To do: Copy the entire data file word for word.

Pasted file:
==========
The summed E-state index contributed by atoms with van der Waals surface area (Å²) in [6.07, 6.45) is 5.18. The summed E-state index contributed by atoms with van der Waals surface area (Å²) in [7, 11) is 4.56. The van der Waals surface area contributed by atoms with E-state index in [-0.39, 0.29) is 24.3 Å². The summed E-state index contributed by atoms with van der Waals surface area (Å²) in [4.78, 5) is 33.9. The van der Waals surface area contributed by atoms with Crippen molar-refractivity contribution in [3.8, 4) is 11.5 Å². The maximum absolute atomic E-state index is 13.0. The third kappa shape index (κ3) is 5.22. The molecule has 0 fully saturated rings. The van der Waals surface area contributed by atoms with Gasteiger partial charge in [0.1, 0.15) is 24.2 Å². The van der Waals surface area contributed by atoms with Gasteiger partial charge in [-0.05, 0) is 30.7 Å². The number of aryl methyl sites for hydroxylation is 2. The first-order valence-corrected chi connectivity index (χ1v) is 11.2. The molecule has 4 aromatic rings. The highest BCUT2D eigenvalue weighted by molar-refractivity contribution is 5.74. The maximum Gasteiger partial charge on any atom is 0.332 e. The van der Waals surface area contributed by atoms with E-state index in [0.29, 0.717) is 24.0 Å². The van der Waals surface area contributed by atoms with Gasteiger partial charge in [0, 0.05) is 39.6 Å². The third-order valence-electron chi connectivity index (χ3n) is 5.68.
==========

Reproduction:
The summed E-state index contributed by atoms with van der Waals surface area (Å²) in [6.07, 6.45) is 5.18. The summed E-state index contributed by atoms with van der Waals surface area (Å²) in [7, 11) is 4.56. The van der Waals surface area contributed by atoms with E-state index in [-0.39, 0.29) is 24.3 Å². The summed E-state index contributed by atoms with van der Waals surface area (Å²) in [4.78, 5) is 33.9. The van der Waals surface area contributed by atoms with Crippen molar-refractivity contribution in [3.8, 4) is 11.5 Å². The maximum absolute atomic E-state index is 13.0. The third kappa shape index (κ3) is 5.22. The molecule has 0 fully saturated rings. The van der Waals surface area contributed by atoms with Gasteiger partial charge in [0.1, 0.15) is 24.2 Å². The van der Waals surface area contributed by atoms with Gasteiger partial charge in [-0.05, 0) is 30.7 Å². The number of aryl methyl sites for hydroxylation is 2. The first-order valence-corrected chi connectivity index (χ1v) is 11.2. The molecule has 4 aromatic rings. The highest BCUT2D eigenvalue weighted by molar-refractivity contribution is 5.74. The maximum Gasteiger partial charge on any atom is 0.332 e. The van der Waals surface area contributed by atoms with E-state index in [0.29, 0.717) is 24.0 Å². The van der Waals surface area contributed by atoms with Gasteiger partial charge in [0, 0.05) is 39.6 Å². The third-order valence-electron chi connectivity index (χ3n) is 5.68.